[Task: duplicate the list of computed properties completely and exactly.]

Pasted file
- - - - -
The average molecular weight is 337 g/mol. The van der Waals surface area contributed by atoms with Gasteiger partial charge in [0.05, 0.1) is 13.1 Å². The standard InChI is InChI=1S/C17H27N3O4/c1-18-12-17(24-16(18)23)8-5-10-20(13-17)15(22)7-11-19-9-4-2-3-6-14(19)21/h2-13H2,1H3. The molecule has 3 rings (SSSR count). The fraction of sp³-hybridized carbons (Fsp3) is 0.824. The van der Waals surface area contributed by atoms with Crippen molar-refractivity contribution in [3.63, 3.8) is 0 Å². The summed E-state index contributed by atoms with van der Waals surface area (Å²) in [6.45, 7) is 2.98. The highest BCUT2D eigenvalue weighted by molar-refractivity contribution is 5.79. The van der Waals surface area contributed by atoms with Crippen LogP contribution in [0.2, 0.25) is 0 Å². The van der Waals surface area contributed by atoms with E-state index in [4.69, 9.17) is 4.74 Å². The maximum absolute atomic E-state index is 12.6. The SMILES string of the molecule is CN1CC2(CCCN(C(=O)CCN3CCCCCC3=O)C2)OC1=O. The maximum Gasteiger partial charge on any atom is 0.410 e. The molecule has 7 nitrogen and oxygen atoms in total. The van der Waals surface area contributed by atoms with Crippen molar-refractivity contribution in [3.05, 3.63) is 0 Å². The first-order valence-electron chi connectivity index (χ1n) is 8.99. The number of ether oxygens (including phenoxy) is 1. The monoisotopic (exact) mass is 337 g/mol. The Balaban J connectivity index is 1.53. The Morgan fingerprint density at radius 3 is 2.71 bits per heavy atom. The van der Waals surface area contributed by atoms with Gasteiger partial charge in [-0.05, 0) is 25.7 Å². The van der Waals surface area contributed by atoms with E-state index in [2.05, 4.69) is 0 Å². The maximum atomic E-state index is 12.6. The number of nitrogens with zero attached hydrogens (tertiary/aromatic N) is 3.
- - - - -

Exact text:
The average molecular weight is 337 g/mol. The van der Waals surface area contributed by atoms with Gasteiger partial charge in [0.05, 0.1) is 13.1 Å². The standard InChI is InChI=1S/C17H27N3O4/c1-18-12-17(24-16(18)23)8-5-10-20(13-17)15(22)7-11-19-9-4-2-3-6-14(19)21/h2-13H2,1H3. The molecule has 3 rings (SSSR count). The fraction of sp³-hybridized carbons (Fsp3) is 0.824. The van der Waals surface area contributed by atoms with Crippen molar-refractivity contribution in [3.63, 3.8) is 0 Å². The summed E-state index contributed by atoms with van der Waals surface area (Å²) in [6.45, 7) is 2.98. The highest BCUT2D eigenvalue weighted by molar-refractivity contribution is 5.79. The van der Waals surface area contributed by atoms with Crippen LogP contribution in [0.2, 0.25) is 0 Å². The van der Waals surface area contributed by atoms with E-state index in [4.69, 9.17) is 4.74 Å². The maximum absolute atomic E-state index is 12.6. The SMILES string of the molecule is CN1CC2(CCCN(C(=O)CCN3CCCCCC3=O)C2)OC1=O. The maximum Gasteiger partial charge on any atom is 0.410 e. The molecule has 7 nitrogen and oxygen atoms in total. The van der Waals surface area contributed by atoms with Crippen molar-refractivity contribution in [3.05, 3.63) is 0 Å². The first-order valence-electron chi connectivity index (χ1n) is 8.99. The number of ether oxygens (including phenoxy) is 1. The monoisotopic (exact) mass is 337 g/mol. The Balaban J connectivity index is 1.53. The Morgan fingerprint density at radius 3 is 2.71 bits per heavy atom. The van der Waals surface area contributed by atoms with Gasteiger partial charge in [-0.05, 0) is 25.7 Å². The van der Waals surface area contributed by atoms with E-state index in [2.05, 4.69) is 0 Å². The maximum atomic E-state index is 12.6. The number of nitrogens with zero attached hydrogens (tertiary/aromatic N) is 3.